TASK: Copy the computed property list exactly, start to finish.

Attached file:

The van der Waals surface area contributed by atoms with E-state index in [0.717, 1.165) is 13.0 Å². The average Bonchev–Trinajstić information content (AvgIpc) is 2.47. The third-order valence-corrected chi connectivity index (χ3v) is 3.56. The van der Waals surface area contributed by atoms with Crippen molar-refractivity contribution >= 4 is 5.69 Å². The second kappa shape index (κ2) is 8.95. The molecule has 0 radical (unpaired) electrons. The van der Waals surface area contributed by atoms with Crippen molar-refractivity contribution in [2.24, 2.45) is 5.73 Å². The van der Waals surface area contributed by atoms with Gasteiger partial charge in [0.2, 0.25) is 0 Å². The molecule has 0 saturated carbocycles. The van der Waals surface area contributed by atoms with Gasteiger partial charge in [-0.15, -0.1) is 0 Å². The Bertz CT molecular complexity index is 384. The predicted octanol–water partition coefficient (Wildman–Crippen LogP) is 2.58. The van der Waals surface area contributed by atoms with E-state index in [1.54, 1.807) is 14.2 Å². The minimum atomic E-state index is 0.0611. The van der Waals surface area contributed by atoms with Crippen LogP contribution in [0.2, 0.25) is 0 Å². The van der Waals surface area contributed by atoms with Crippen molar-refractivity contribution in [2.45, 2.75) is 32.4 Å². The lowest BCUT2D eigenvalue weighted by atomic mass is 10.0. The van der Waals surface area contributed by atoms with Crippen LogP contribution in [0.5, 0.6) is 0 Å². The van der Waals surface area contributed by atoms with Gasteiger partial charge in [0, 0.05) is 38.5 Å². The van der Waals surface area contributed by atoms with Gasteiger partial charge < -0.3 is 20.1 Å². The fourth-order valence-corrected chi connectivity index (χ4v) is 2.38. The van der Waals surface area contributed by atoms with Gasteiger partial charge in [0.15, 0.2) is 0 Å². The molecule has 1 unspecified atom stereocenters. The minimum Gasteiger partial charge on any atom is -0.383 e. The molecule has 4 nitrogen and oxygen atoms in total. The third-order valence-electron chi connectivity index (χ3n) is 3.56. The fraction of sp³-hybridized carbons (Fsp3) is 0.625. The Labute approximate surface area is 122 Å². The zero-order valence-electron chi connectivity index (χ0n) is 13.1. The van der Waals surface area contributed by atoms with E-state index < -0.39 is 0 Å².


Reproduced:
The van der Waals surface area contributed by atoms with E-state index in [0.717, 1.165) is 13.0 Å². The average Bonchev–Trinajstić information content (AvgIpc) is 2.47. The third-order valence-corrected chi connectivity index (χ3v) is 3.56. The van der Waals surface area contributed by atoms with Crippen molar-refractivity contribution >= 4 is 5.69 Å². The second kappa shape index (κ2) is 8.95. The molecule has 0 radical (unpaired) electrons. The van der Waals surface area contributed by atoms with Crippen molar-refractivity contribution in [2.24, 2.45) is 5.73 Å². The van der Waals surface area contributed by atoms with Gasteiger partial charge in [0.2, 0.25) is 0 Å². The molecule has 0 saturated carbocycles. The van der Waals surface area contributed by atoms with Gasteiger partial charge in [-0.15, -0.1) is 0 Å². The Bertz CT molecular complexity index is 384. The predicted octanol–water partition coefficient (Wildman–Crippen LogP) is 2.58. The van der Waals surface area contributed by atoms with E-state index in [1.54, 1.807) is 14.2 Å². The minimum atomic E-state index is 0.0611. The van der Waals surface area contributed by atoms with Crippen LogP contribution in [0.2, 0.25) is 0 Å². The van der Waals surface area contributed by atoms with Crippen molar-refractivity contribution in [2.45, 2.75) is 32.4 Å². The lowest BCUT2D eigenvalue weighted by atomic mass is 10.0. The van der Waals surface area contributed by atoms with Crippen LogP contribution in [0.5, 0.6) is 0 Å². The van der Waals surface area contributed by atoms with Gasteiger partial charge in [0, 0.05) is 38.5 Å². The van der Waals surface area contributed by atoms with Gasteiger partial charge < -0.3 is 20.1 Å². The fourth-order valence-corrected chi connectivity index (χ4v) is 2.38. The van der Waals surface area contributed by atoms with Gasteiger partial charge in [0.15, 0.2) is 0 Å². The molecule has 1 unspecified atom stereocenters. The minimum Gasteiger partial charge on any atom is -0.383 e. The molecule has 4 nitrogen and oxygen atoms in total. The third-order valence-electron chi connectivity index (χ3n) is 3.56. The fraction of sp³-hybridized carbons (Fsp3) is 0.625. The Labute approximate surface area is 122 Å². The zero-order valence-electron chi connectivity index (χ0n) is 13.1. The van der Waals surface area contributed by atoms with E-state index < -0.39 is 0 Å².